This statement falls about ten paragraphs into Clinton's lengthy speech. After it, she launches into a detailed nine point plan and meticulously describes each action she would take to end the war in Iraq and bring our troops home while leaving a "small, elite strike force" behind for certain operations. But she's invalidated her entire plan in that one paragraph, and she knows it.

Clinton sets herself up nicely until the last sentence of the paragraph when one should expect a strong, declarative statement that breaks her with the disaster that is President Bush and the calamity that would be President McCain. But she skirts the opportunity: "My foreign policy will be driven by what is in America's national security interests." Contrary to what Clinton states in the two sentences prior to that statement, every single claim to power, force, and illegal use of executive privilege that Bush has made, and McCain would continue to make, has been in the name of "national security interests." Neither one has ever said they want to stay in Iraq for the sake of staying in Iraq, they both justify our occupation by saying it is in our national security interests to be in Iraq.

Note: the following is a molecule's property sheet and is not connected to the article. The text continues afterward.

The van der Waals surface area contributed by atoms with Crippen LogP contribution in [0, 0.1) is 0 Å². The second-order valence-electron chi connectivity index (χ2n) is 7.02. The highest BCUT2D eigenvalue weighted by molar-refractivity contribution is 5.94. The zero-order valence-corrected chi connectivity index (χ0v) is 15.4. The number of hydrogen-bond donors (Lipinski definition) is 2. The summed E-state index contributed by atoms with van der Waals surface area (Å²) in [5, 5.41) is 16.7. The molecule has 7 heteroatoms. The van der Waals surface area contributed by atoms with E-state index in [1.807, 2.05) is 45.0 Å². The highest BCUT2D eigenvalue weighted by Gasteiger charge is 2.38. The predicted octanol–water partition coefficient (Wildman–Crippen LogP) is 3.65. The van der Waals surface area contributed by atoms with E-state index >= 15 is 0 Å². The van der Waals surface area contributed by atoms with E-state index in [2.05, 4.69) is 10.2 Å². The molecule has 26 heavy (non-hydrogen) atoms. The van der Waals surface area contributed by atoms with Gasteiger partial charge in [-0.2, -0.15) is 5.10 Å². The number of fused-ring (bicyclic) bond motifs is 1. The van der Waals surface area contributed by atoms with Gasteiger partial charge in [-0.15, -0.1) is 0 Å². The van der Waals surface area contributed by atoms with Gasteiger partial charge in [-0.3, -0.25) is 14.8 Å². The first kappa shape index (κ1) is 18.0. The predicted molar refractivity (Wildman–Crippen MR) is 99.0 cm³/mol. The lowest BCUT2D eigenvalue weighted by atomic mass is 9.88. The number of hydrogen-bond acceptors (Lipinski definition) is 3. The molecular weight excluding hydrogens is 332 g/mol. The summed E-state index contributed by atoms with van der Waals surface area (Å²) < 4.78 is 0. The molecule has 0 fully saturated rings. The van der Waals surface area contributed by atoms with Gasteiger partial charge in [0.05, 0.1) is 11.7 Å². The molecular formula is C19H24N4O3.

Clinton then launched into her detailed plan, but she'd already made the plan irrelevant. If she were elected, and decided to renege on any aspect of her plan – or all nine of them – she would simply say that her former plan is no longer in our national security interests. As Orwell writes in "Politics" – "The great enemy of clear language is insincerity." Clinton accomplished that in a single sentence and layered the rest of her speech with an impenetrable fog of uncertainty; would she keep her word, or make use of her handy escape route?

What’s terrible about Clinton is she’s smart and doesn’t have to use these tired images and flakey promises. Bush has to use that stuff because he’s an imbecile on the level of the one in Cormac McCarthy’s “Blood Meridian” who sits in a cage covered in food, flies, and feces “chewing on a turd.” That’s not Clinton. She uses this phraseology strategically. She thinks she’s on the side of good, so she can use Bush’s powerful tools for the good guys and do good things with them. As Anakin Skywalker taught us, though, that is a sure path to the dark side.

An Eloquent President